The Governor's Council narrowly approved Douglas Darnbrough for a Barnstable District Court judgeship on Wednesday after Gov. Charlie Baker was called to the meeting to help break a 4-4 tie that would have sunk his nominee.

After the council deadlocked, Lt. Gov. Karyn Polito called a recess, keeping the vote open and giving Baker time to arrive in the hearing room. Within minutes, Baker arrived and took over the meeting, allowing Polito to vote to break the tie - a feature of the rules that govern the eight-member elected council that vets and votes on judicial nominees.

WATCH: Gov. Baker, Governor's Council members react to vote to confirm District Court nominee Douglas Darnbrough.

Wednesday's meeting occurred in the midst of the council's interview with Superior Court Judge Kimberly Budd, up for a seat on the Supreme Judicial Court. The scheduled noon meeting to vote on Darnbrough was pushed back an hour, which Polito announced while presiding during Budd's hearing.

Baker, who did not release a public schedule for Wednesday, appeared at the outset of Budd's hearing to introduce the nominee and also showed up at a 2 p.m. "Heroes Among Us" ceremony at the State House.

Jubinville objected when Polito quickly recessed to wait for the governor before recording the tie vote.

"Gotta be here to vote," Jubinville said.

After the vote, Baker said Darnbrough is "more than qualified" for a judgeship.

"There was a difference of opinion among the councilors," Baker told reporters after. He said, "I think the gentleman whose nomination was in front of the council spent almost 20 years as a private practitioner in solo practice, working exactly the district court environment that this particular seat is about."

Councilors Robert Jubinville of Milton, Marilyn Devaney of Watertown, Christopher Iannella of Boston, and Eileen Duff of Gloucester all voted against Darnbrough, who is now assistant clerk magistrate in Taunton.

"He's been a clerk for a while. He hasn't tried cases," Iannella told the News Service. He also complained that the nominee is from Rehoboth, near the Rhode Island border and a significant drive from Cape Cod.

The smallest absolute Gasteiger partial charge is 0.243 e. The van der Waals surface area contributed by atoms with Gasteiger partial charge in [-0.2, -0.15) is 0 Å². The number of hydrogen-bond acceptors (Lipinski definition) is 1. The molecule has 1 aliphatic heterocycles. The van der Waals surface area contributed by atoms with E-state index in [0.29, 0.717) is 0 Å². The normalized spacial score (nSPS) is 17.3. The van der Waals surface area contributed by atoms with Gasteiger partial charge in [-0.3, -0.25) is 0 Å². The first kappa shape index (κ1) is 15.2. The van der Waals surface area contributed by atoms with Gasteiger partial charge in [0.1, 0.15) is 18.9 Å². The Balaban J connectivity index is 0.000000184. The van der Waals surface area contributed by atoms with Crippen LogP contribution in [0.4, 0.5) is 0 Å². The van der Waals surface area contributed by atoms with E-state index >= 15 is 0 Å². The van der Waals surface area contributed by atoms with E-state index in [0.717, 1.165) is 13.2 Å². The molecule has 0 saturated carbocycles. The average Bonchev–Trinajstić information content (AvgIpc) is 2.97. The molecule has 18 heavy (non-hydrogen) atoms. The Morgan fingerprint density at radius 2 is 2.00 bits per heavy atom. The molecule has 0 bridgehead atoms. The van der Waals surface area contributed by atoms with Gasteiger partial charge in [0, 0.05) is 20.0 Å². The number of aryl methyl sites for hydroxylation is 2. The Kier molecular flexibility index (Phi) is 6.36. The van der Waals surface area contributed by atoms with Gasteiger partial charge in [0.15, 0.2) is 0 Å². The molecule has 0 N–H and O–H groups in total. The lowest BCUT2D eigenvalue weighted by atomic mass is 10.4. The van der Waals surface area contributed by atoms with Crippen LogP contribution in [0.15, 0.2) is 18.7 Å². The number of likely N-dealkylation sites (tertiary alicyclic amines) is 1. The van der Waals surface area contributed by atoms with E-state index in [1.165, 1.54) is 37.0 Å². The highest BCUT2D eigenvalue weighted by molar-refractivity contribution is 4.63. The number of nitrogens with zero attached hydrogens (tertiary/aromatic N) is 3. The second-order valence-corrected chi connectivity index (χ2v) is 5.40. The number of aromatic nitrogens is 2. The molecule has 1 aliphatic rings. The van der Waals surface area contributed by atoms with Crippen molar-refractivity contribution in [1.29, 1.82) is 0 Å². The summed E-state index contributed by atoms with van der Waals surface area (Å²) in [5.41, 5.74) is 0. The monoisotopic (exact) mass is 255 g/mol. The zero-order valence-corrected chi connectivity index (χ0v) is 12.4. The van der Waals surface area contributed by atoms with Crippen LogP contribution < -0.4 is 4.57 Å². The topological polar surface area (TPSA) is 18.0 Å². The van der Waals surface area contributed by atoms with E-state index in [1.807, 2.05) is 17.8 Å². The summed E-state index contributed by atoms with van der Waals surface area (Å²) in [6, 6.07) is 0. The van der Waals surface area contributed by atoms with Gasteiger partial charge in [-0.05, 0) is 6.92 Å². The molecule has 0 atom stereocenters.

"I wanted someone from the Cape," Iannella said. "It's the Cape seat."

"I think that that's a bogus argument. People are appointed all the time who never sit in the seat they're appointed to," said Councilor Joseph Ferreira, of Somerset, who joined Councilors Terrence Kennedy of Lynnfield, Jennie Caissie of Oxford, and Michael Albano of Longmeadow in supporting the nomination.

Ferreira said a judge of 20 years appointed to the Falmouth District Court has "never spent one day" in that courthouse, and he said after being assigned to the Barnstable court, Darnbrough could sit as far away as Fall River.

Devaney said she voted against Darnbrough because of highly qualified candidates she said never make it before the council.

"We have lowered the bar," said Devaney.

Devaney said people rejected by Baker's judicial nominating apparatus, never making it before the council, are more qualified than Darnbrough.

"There's no comparison with the people who are being rejected. People are being rejected that are qualified," said Devaney, who said that is "absolutely" why she voted against the nominee.

Baker has not yet had one of his nominees rejected by the council, though that appeared to be the likely result before the governor withdrew his nomination for a Land Court post last year. Except for Caissie, who – like Baker – is a Republican, all the councilors are Democrats.